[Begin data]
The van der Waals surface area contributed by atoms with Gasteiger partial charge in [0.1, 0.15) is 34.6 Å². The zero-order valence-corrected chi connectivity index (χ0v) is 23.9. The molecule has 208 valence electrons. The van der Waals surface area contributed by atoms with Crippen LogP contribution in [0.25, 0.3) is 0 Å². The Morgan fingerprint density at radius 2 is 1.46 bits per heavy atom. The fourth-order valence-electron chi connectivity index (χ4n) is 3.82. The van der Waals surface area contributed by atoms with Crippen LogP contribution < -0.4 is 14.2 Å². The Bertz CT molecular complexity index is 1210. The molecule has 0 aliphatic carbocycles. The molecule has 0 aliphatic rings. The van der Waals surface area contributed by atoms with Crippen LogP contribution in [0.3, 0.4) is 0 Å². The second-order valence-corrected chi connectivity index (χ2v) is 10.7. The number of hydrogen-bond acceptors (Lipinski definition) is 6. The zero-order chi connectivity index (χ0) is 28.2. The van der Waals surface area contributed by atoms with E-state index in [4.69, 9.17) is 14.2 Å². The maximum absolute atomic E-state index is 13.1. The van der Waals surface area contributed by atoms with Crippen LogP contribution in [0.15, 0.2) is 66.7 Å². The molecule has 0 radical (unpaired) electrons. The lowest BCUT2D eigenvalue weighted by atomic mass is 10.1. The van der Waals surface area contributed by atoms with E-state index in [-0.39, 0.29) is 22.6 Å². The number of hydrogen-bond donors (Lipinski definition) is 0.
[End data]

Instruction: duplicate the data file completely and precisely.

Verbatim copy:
The van der Waals surface area contributed by atoms with Gasteiger partial charge in [0.1, 0.15) is 34.6 Å². The zero-order valence-corrected chi connectivity index (χ0v) is 23.9. The molecule has 208 valence electrons. The van der Waals surface area contributed by atoms with Crippen LogP contribution in [0.25, 0.3) is 0 Å². The Morgan fingerprint density at radius 2 is 1.46 bits per heavy atom. The fourth-order valence-electron chi connectivity index (χ4n) is 3.82. The van der Waals surface area contributed by atoms with Crippen LogP contribution < -0.4 is 14.2 Å². The Bertz CT molecular complexity index is 1210. The molecule has 0 aliphatic carbocycles. The molecule has 0 aliphatic rings. The van der Waals surface area contributed by atoms with Crippen LogP contribution in [0.3, 0.4) is 0 Å². The second-order valence-corrected chi connectivity index (χ2v) is 10.7. The number of hydrogen-bond acceptors (Lipinski definition) is 6. The zero-order chi connectivity index (χ0) is 28.2. The van der Waals surface area contributed by atoms with E-state index in [4.69, 9.17) is 14.2 Å². The maximum absolute atomic E-state index is 13.1. The van der Waals surface area contributed by atoms with Crippen LogP contribution in [0.15, 0.2) is 66.7 Å². The molecule has 0 radical (unpaired) electrons. The lowest BCUT2D eigenvalue weighted by atomic mass is 10.1. The van der Waals surface area contributed by atoms with E-state index in [-0.39, 0.29) is 22.6 Å². The number of hydrogen-bond donors (Lipinski definition) is 0.